Executive Board

Jeffrey C. Alexander

Jeffrey Alexander is the Lillian Chavenson Saden Professor of Sociology at Yale University, founder and co-director of Yale’s Center for Cultural Sociology, and co-editor of The American Journal of Cultural Sociology. A social theorist whose early work challenged the anti-cultural reductionism of classical and modern sociology, Alexander has worked with generations of students and colleagues to create a “strong program” in cultural sociology. Synthesizing late Durkheim with semiotics, poststructuralism, and cultural anthropology, he has conceptualized, not only models of deep cultural structure, but theories of cultural trauma, social performance, and material iconicity. In monographs and essays over the last two decades, Alexander has also developed ”civil sphere theory,” a macro-sociological model of democracy and the forces that can undermine it. He is currently organizing a series of conference/book projects, The Civil Sphere in Latin America, The Civil Sphere in East Asia, and The Civil Sphere and Radicalism, volumes from which will be published by Cambridge University Press. Alexander’s most recent books are Obama Power (2013, Polity, with B. Jaworsky), The Crisis of Journalism Reconsidered: Democratic Culture, Professional Codes, Digital Future (2016, Cambridge UP, ed. with E. Breese and M. Luengo), and The Drama of Social Life (forthcoming May, 2017, with Polity).

Ron Eyerman

Ron Eyerman, Professor of Sociology, received his B.A. from the New School for Social Research, a Masters in Labor and Industrial Relations from the University of Oregon, and his Doctorate at the University of Lund, Sweden. He is the author of Music and Social Movements (Cambridge, 1998), Cultural Trauma: Slavery and the Formation of African-American Identity (Cambridge, 2002), Cultural Trauma and Collective Identity (with Alexander, Giesen, Smelser, and Sztompka, University of California Press, 2004) and the editor of Myth, Meaning and Performance: Toward a New Cultural Sociology of the Arts (with Lisa McCormick, Paradigm Publishers, 2006). Eyerman’s interests include cultural and social movement theory, critical theory, cultural studies and the sociology of the arts.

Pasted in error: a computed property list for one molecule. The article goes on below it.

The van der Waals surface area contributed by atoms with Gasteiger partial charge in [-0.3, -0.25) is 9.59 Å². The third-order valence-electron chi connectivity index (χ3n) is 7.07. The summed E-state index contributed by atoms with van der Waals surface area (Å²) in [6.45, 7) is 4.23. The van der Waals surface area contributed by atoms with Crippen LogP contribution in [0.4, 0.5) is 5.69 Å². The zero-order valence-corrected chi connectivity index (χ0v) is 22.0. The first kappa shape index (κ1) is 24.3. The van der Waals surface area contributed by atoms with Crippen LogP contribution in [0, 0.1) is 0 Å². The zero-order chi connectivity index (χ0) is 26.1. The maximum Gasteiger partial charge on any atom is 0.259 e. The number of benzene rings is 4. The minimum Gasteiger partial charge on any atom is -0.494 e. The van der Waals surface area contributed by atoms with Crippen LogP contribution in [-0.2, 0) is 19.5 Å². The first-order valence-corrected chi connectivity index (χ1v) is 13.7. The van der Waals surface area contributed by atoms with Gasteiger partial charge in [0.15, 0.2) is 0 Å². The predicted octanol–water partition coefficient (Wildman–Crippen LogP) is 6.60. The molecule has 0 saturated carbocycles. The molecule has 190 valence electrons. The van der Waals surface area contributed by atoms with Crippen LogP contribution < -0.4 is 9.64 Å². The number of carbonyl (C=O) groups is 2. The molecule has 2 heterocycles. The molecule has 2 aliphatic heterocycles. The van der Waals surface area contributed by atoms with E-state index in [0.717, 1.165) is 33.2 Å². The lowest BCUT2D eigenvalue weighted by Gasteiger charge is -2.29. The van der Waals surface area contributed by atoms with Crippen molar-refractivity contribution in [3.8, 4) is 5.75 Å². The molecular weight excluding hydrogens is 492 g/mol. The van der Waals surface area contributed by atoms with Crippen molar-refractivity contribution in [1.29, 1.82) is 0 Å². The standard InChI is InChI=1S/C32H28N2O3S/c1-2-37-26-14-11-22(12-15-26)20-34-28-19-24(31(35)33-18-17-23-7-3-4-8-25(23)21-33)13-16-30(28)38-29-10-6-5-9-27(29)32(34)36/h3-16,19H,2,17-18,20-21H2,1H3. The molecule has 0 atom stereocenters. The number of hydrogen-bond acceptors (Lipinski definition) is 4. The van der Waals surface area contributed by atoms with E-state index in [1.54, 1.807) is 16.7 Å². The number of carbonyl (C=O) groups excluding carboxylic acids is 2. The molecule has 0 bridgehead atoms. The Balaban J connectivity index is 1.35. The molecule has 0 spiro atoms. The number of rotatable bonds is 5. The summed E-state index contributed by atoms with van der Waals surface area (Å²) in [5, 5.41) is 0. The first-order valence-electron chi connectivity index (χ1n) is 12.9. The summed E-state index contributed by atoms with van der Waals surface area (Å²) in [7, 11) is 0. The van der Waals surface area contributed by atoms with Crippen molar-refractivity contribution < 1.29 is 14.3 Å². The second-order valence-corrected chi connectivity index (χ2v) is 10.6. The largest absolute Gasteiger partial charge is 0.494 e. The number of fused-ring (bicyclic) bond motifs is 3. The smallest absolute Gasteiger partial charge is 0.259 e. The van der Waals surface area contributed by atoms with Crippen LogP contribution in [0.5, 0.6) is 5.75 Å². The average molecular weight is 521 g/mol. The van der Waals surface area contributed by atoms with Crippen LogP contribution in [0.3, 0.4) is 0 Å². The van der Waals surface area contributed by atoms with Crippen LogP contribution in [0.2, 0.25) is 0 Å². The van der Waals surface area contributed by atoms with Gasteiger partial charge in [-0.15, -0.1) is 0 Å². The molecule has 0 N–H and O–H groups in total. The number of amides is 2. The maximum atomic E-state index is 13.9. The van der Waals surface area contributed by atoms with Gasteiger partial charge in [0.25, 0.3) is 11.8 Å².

Philip Smith

Philip Smith researches in the areas of social and cultural theory, cultural sociology and criminology. Working mostly from a Durkheimian perspective, he is concerned with the role of symbolic codes, narratives, classifications, morality and rituals in social life and the ways that these structure conflict, identity and action. Smith is author of Why War? The Cultural Logic of Iraq, the Gulf War and Suez (Chicago, 2005), and is co-editor with Jeffrey Alexander of The Cambridge Companion to Durkheim (Cambridge, 2005). His textbooks include The New American Cultural Sociology (editor, Cambridge, 1998); Researching the Visual (with M. Emmison, Sage, 2000); Cultural Theory: An Introduction (Blackwell, 2001) and Law, Criminal Justice and Society (with K. Natalier, Sage, 2005). He has contributed around forty articles and chapters to venues such as: The American Journal of Sociology; British Journal of Criminology; British Journal of Sociology; The Encyclopedia of Nationalism; The Encyclopedia of Peace, Violence and Conflict; The European Sociological Review; Theory, Culture and Society; Theory and Society and The Sociological Review.

Frederick F. Wherry

Frederick Wherry is an economic and cultural sociologist who toggles between domestic and global investigations of money, value, and social life. Since 2008, he has published five books and a four volume encyclopedia. (Two more books are under contract, including the new Oxford Handbook of Consumption, edited with Ian Woodward.) He serves as vice-president of the Social Science History Association and will serve as president starting in November 2017. He is also chair-elect of the Economic Sociology Section of the American Sociological Association and past-chair of the Consumers and Consumption Section. He serves on the Policy Board of the Journal of Consumer Research and on the Advisory Board of Race in the Marketplace. At Yale he is co-director of the Center for Cultural Sociology. His work has explored how people use narratives, social ties, and dynamic performances to understand, contest, and transform the value of places and things. His work is now focused on financial inclusion and budgeting practices for low- and moderate-income consumers in the US and abroad. He is the co-editor (with Jennifer Lena and Greta Hsu) of the new book series at Stanford University Press: Culture and Economic Life.